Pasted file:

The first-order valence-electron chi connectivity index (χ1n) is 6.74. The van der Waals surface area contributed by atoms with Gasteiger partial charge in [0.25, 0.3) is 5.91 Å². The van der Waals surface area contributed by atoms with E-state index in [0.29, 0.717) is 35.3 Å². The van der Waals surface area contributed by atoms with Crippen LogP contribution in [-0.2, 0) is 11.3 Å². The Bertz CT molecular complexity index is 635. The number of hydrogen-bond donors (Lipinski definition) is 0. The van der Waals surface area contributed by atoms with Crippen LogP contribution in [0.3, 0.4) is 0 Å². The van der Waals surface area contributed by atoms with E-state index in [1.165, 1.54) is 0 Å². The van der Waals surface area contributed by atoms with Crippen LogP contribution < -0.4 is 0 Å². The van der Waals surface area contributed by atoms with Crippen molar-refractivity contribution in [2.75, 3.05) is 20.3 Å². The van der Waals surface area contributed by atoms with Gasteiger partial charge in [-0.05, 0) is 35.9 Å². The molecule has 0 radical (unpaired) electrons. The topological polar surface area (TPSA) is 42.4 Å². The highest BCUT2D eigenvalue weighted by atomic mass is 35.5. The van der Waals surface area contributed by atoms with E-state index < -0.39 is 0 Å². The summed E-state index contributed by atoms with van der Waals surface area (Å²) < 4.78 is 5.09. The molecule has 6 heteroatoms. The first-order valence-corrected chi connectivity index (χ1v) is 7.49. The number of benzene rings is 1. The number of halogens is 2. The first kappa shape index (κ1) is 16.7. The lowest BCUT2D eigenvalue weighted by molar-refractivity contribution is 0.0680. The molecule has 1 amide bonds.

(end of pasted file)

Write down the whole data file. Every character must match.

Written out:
The first-order valence-electron chi connectivity index (χ1n) is 6.74. The van der Waals surface area contributed by atoms with Gasteiger partial charge in [0.25, 0.3) is 5.91 Å². The van der Waals surface area contributed by atoms with E-state index in [0.29, 0.717) is 35.3 Å². The van der Waals surface area contributed by atoms with Crippen LogP contribution in [-0.2, 0) is 11.3 Å². The Bertz CT molecular complexity index is 635. The number of hydrogen-bond donors (Lipinski definition) is 0. The van der Waals surface area contributed by atoms with Crippen LogP contribution in [0.3, 0.4) is 0 Å². The van der Waals surface area contributed by atoms with E-state index in [1.165, 1.54) is 0 Å². The van der Waals surface area contributed by atoms with Crippen LogP contribution < -0.4 is 0 Å². The van der Waals surface area contributed by atoms with Crippen molar-refractivity contribution in [2.75, 3.05) is 20.3 Å². The van der Waals surface area contributed by atoms with Gasteiger partial charge in [-0.05, 0) is 35.9 Å². The molecule has 0 radical (unpaired) electrons. The topological polar surface area (TPSA) is 42.4 Å². The highest BCUT2D eigenvalue weighted by atomic mass is 35.5. The van der Waals surface area contributed by atoms with E-state index < -0.39 is 0 Å². The summed E-state index contributed by atoms with van der Waals surface area (Å²) < 4.78 is 5.09. The molecule has 6 heteroatoms. The first-order valence-corrected chi connectivity index (χ1v) is 7.49. The number of benzene rings is 1. The number of halogens is 2. The first kappa shape index (κ1) is 16.7. The lowest BCUT2D eigenvalue weighted by molar-refractivity contribution is 0.0680. The molecule has 1 amide bonds.